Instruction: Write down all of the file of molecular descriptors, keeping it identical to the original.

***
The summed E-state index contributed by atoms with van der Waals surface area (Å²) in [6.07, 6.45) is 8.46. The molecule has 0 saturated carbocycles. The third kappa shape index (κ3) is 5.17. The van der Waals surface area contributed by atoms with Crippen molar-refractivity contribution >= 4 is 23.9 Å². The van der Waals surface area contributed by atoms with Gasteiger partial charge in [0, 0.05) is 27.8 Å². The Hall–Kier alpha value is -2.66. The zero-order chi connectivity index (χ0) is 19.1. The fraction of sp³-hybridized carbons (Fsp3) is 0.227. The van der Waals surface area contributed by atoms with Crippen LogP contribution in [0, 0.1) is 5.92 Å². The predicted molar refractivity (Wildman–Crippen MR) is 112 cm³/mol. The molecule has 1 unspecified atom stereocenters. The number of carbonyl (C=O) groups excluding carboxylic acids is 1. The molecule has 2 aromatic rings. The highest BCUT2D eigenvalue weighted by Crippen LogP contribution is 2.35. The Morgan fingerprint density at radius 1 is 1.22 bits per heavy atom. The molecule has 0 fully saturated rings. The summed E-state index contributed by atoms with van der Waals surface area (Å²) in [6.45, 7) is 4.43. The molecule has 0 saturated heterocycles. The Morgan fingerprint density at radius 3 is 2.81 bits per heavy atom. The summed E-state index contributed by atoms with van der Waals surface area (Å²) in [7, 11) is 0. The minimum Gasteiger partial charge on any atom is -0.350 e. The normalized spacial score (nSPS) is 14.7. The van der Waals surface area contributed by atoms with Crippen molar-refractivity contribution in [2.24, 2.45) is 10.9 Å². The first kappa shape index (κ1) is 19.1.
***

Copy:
The summed E-state index contributed by atoms with van der Waals surface area (Å²) in [6.07, 6.45) is 8.46. The molecule has 0 saturated carbocycles. The third kappa shape index (κ3) is 5.17. The van der Waals surface area contributed by atoms with Crippen molar-refractivity contribution >= 4 is 23.9 Å². The van der Waals surface area contributed by atoms with Gasteiger partial charge in [0, 0.05) is 27.8 Å². The Hall–Kier alpha value is -2.66. The zero-order chi connectivity index (χ0) is 19.1. The fraction of sp³-hybridized carbons (Fsp3) is 0.227. The van der Waals surface area contributed by atoms with Crippen LogP contribution in [0, 0.1) is 5.92 Å². The predicted molar refractivity (Wildman–Crippen MR) is 112 cm³/mol. The molecule has 1 unspecified atom stereocenters. The number of carbonyl (C=O) groups excluding carboxylic acids is 1. The molecule has 2 aromatic rings. The highest BCUT2D eigenvalue weighted by Crippen LogP contribution is 2.35. The Morgan fingerprint density at radius 1 is 1.22 bits per heavy atom. The molecule has 0 fully saturated rings. The summed E-state index contributed by atoms with van der Waals surface area (Å²) in [6.45, 7) is 4.43. The molecule has 0 saturated heterocycles. The Morgan fingerprint density at radius 3 is 2.81 bits per heavy atom. The summed E-state index contributed by atoms with van der Waals surface area (Å²) in [7, 11) is 0. The minimum Gasteiger partial charge on any atom is -0.350 e. The normalized spacial score (nSPS) is 14.7. The van der Waals surface area contributed by atoms with Crippen molar-refractivity contribution in [2.24, 2.45) is 10.9 Å². The first kappa shape index (κ1) is 19.1.